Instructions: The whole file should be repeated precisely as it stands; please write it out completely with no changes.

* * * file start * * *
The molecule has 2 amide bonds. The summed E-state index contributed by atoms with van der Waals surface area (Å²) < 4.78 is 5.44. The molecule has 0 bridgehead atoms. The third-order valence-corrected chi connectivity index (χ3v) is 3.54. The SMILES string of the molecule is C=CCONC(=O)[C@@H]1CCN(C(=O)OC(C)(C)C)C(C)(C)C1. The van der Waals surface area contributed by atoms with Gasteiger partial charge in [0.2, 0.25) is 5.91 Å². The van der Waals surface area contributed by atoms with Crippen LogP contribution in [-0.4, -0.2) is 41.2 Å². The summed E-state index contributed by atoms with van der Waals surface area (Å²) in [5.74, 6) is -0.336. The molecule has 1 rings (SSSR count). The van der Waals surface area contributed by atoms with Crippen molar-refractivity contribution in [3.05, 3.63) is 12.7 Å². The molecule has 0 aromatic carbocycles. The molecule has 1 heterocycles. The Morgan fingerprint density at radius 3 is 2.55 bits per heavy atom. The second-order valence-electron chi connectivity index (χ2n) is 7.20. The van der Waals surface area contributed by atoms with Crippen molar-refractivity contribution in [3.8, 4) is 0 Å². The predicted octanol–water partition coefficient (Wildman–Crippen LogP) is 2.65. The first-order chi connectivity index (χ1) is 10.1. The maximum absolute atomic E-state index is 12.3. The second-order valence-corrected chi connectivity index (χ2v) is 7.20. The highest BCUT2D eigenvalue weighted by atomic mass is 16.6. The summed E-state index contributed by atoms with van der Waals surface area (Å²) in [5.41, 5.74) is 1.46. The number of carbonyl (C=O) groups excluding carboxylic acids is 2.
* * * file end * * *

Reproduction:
The molecule has 2 amide bonds. The summed E-state index contributed by atoms with van der Waals surface area (Å²) < 4.78 is 5.44. The molecule has 0 bridgehead atoms. The third-order valence-corrected chi connectivity index (χ3v) is 3.54. The SMILES string of the molecule is C=CCONC(=O)[C@@H]1CCN(C(=O)OC(C)(C)C)C(C)(C)C1. The van der Waals surface area contributed by atoms with Gasteiger partial charge in [0.2, 0.25) is 5.91 Å². The van der Waals surface area contributed by atoms with Crippen LogP contribution in [-0.4, -0.2) is 41.2 Å². The summed E-state index contributed by atoms with van der Waals surface area (Å²) in [5.74, 6) is -0.336. The molecule has 1 rings (SSSR count). The van der Waals surface area contributed by atoms with Crippen molar-refractivity contribution in [3.05, 3.63) is 12.7 Å². The molecule has 0 aromatic carbocycles. The molecule has 1 heterocycles. The Morgan fingerprint density at radius 3 is 2.55 bits per heavy atom. The second-order valence-electron chi connectivity index (χ2n) is 7.20. The van der Waals surface area contributed by atoms with Crippen molar-refractivity contribution in [3.8, 4) is 0 Å². The predicted octanol–water partition coefficient (Wildman–Crippen LogP) is 2.65. The first-order chi connectivity index (χ1) is 10.1. The maximum absolute atomic E-state index is 12.3. The second-order valence-corrected chi connectivity index (χ2v) is 7.20. The highest BCUT2D eigenvalue weighted by atomic mass is 16.6. The summed E-state index contributed by atoms with van der Waals surface area (Å²) in [5.41, 5.74) is 1.46. The number of carbonyl (C=O) groups excluding carboxylic acids is 2.